However, I am far more of a romantic when it comes to the subject of my third earlier story: letter writing. Pardon, once again, my pretentious French phrase dropping, but there is some sort of je ne sais quoi to letter writing that is not captured by emails. It is presumably a combination of the personal handwriting, as illegible as it may be, the effort involved in writing and mailing and, in some odd way, the fact that it is not received instantaneously.
I was reminded of this magic just two weeks ago when I learned of the death of one of my mother’s closest friends in Bethany (and sort of a second mother to me). I heard about this via emails from her two sons, who were among my best pals growing up. Of course, I responded to them quickly via emails and said many nice things about their mom and even sent them both the lovely picture of our two mothers together at my mom’s 80th birthday party which I attached to my recent story about my “Tennis Mom.” In other words, I said and did exactly what one says and does with a condolence note. And yet it didn’t quite feel like enough for this sad occasion. So I pulled out my fancy, and rarely used, note cards and wrote them formal condolence notes, even though I really had nothing more to say. It just felt right.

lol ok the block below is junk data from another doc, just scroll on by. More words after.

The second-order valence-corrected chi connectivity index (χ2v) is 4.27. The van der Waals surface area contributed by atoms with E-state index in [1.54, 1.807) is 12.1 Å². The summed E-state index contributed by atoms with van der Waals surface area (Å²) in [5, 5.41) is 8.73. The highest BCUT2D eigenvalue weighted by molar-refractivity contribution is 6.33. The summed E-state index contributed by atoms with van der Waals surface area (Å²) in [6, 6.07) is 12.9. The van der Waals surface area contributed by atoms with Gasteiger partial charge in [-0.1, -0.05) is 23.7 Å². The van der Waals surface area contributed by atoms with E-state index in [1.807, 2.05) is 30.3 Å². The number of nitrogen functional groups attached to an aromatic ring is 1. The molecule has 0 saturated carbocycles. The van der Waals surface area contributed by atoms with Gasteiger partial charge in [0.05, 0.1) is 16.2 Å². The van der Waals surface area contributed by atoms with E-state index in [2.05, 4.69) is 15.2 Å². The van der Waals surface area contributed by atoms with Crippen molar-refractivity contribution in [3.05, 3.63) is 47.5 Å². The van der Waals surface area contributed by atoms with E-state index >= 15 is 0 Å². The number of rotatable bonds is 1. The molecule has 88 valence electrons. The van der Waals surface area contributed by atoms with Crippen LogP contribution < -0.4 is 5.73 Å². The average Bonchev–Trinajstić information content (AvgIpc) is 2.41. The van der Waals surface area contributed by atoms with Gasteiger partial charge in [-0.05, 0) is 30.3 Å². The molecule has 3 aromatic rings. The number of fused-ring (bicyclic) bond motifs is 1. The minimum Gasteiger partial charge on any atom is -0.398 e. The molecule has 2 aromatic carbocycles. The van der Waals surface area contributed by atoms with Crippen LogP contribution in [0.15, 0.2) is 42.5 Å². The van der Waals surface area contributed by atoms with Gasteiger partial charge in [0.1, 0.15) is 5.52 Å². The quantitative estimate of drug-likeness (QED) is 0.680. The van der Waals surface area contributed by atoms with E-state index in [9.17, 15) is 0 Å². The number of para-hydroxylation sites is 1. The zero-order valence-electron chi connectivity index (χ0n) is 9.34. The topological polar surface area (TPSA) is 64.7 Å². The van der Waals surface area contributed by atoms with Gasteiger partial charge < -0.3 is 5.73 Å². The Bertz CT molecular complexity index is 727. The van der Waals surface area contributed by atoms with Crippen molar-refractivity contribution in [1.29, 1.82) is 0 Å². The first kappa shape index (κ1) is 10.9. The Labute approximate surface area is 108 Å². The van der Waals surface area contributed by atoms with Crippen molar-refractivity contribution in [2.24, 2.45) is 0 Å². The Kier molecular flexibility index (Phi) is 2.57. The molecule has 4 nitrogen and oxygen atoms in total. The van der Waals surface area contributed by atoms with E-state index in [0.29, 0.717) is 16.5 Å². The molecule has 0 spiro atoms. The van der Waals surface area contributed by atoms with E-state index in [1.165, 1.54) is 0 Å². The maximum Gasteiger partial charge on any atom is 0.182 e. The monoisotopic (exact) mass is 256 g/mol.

By the way, for those of you lucky enough to never receive them from me, this is what my fancy note cards and envelopes look like:
In a similar, nostalgic vein, I was tempted to write another snail mail letter to my high school girlfriend whom I wrote about in my “love letters” story. (We have been in occasional and friendly contact over the years; she even attended an awards ceremony for me at our high school a few years ago, so it would not have been entirely creepy.) But, for any number of pretty obvious and good reasons, I ultimately decided against it. Plus, in what is a fitting ending to this story about the advent of the computer and the concomitant near-death of letter writing, I realized that, while I have her email address, I do not have her mailing address.